During the Roman times, Chester was a strategic Military base but highly unlikely not an apostolic centre. However, it is likely that some Christians existed among the civilian and even military population. As the legions departed they left complete chaos throughout the land. For over two centuries the Northumbrian Christians based at Lindisfarne began to gain momentum a large number of churches were built dedicated to the Lindisfarne holy men of the 7th century. These churches included those dedicated to St. Chad (Chadkirk, Farndon and Holt), St. Wilfrid (Davenham, Grapenhall, Mobberley and Northenden) and St. Oswald (Backford, Bidston, Brereton, Lower Peover and Malpas).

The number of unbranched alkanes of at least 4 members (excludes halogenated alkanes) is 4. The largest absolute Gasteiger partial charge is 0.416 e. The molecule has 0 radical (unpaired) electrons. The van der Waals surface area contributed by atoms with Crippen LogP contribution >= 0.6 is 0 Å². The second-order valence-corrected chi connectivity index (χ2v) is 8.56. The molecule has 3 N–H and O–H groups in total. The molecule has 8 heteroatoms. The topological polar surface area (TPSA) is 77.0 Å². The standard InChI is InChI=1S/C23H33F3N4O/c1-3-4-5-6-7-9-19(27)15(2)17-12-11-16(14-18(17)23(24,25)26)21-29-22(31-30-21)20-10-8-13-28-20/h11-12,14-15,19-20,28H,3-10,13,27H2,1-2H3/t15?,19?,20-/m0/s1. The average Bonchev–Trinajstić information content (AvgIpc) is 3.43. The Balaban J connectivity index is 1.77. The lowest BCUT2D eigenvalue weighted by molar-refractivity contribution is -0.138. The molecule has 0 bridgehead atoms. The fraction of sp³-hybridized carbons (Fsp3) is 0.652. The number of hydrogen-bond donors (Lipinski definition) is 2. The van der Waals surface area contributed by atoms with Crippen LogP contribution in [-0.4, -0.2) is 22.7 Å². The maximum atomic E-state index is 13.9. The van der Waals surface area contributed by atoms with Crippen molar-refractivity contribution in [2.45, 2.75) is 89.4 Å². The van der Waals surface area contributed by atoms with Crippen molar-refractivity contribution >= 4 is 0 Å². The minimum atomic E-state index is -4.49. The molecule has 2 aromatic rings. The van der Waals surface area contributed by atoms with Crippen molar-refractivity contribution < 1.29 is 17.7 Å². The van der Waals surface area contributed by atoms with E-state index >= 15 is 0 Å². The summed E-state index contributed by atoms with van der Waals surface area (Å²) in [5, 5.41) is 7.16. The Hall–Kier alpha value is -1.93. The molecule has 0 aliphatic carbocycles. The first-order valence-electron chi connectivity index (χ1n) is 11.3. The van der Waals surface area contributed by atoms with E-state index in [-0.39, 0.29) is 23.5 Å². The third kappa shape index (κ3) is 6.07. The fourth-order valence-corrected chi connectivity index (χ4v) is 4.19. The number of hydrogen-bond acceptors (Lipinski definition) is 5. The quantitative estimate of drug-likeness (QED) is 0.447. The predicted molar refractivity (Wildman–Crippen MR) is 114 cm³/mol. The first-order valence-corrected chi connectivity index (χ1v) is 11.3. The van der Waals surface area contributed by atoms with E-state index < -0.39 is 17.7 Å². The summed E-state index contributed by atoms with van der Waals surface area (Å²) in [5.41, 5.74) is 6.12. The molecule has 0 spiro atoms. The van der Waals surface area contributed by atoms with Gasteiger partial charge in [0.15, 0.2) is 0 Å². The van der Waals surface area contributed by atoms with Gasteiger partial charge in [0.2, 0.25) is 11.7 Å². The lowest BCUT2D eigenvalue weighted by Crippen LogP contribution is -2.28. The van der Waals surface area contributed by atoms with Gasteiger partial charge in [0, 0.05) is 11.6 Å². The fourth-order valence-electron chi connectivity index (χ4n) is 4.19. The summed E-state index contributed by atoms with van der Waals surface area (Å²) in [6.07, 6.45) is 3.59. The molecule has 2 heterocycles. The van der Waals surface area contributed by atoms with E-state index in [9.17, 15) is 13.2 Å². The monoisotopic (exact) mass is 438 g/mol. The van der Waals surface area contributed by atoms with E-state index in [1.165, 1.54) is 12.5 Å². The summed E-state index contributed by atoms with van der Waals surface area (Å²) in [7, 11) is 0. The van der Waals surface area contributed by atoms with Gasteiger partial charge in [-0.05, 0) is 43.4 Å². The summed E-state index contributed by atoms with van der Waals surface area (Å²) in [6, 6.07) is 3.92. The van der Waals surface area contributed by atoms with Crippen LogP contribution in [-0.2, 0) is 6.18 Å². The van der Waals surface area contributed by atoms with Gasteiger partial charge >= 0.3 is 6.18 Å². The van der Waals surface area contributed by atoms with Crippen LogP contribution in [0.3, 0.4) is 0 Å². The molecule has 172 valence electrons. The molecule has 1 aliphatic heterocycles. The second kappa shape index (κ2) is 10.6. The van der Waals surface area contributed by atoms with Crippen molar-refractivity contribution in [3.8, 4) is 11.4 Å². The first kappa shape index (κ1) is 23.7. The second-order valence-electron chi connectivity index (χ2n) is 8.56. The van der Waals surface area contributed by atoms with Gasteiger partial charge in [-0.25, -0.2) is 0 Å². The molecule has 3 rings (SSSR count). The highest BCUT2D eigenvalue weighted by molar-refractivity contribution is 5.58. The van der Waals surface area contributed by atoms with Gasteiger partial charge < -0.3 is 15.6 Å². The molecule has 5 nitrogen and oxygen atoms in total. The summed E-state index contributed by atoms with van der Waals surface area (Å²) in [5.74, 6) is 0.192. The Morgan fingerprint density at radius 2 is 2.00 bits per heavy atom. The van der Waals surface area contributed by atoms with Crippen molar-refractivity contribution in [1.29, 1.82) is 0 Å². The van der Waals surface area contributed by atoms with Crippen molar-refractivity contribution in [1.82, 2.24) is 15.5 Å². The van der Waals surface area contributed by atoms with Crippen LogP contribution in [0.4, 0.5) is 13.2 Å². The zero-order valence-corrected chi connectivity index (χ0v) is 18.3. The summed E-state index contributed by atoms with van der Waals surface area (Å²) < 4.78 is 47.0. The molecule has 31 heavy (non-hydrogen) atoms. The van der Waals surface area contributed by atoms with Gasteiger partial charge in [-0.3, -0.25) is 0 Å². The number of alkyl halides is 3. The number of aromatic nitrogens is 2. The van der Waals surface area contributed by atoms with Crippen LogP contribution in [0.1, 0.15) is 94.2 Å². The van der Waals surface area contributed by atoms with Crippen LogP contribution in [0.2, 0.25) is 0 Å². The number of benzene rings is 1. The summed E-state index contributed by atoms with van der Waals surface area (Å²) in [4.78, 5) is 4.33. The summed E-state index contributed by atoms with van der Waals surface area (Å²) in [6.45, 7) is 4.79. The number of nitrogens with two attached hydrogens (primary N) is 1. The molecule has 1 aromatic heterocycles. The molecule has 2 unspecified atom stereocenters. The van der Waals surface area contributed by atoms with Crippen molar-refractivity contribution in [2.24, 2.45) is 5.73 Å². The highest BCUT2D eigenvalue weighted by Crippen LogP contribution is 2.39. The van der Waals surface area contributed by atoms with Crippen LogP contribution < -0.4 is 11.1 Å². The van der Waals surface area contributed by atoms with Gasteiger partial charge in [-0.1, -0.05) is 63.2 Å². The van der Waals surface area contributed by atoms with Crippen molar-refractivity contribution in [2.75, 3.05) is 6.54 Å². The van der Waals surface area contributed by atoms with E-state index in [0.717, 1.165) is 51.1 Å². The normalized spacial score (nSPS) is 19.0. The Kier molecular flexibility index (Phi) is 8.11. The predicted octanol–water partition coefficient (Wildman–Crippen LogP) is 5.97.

An Irish influence can also be seen at several churches on the Wirral and in Chester, St. Bridget, St. Hilary and St. Olave.
Brook Street Heritage Site
Brook Street Heritage site includes the chapel, graveyard, gardens, chapel hall and exhibition rooms.
The Chapel is recorded in the National Heritage List for England as a designated Grade I listed building and was built in 1689, soon after the passing of the Act of Toleration 1689. It is built in red brick with a stone-flagged roof in two storeys with two external staircases. Inside is a gallery on three sides and a pulpit on a long wall. The pulpit dates […]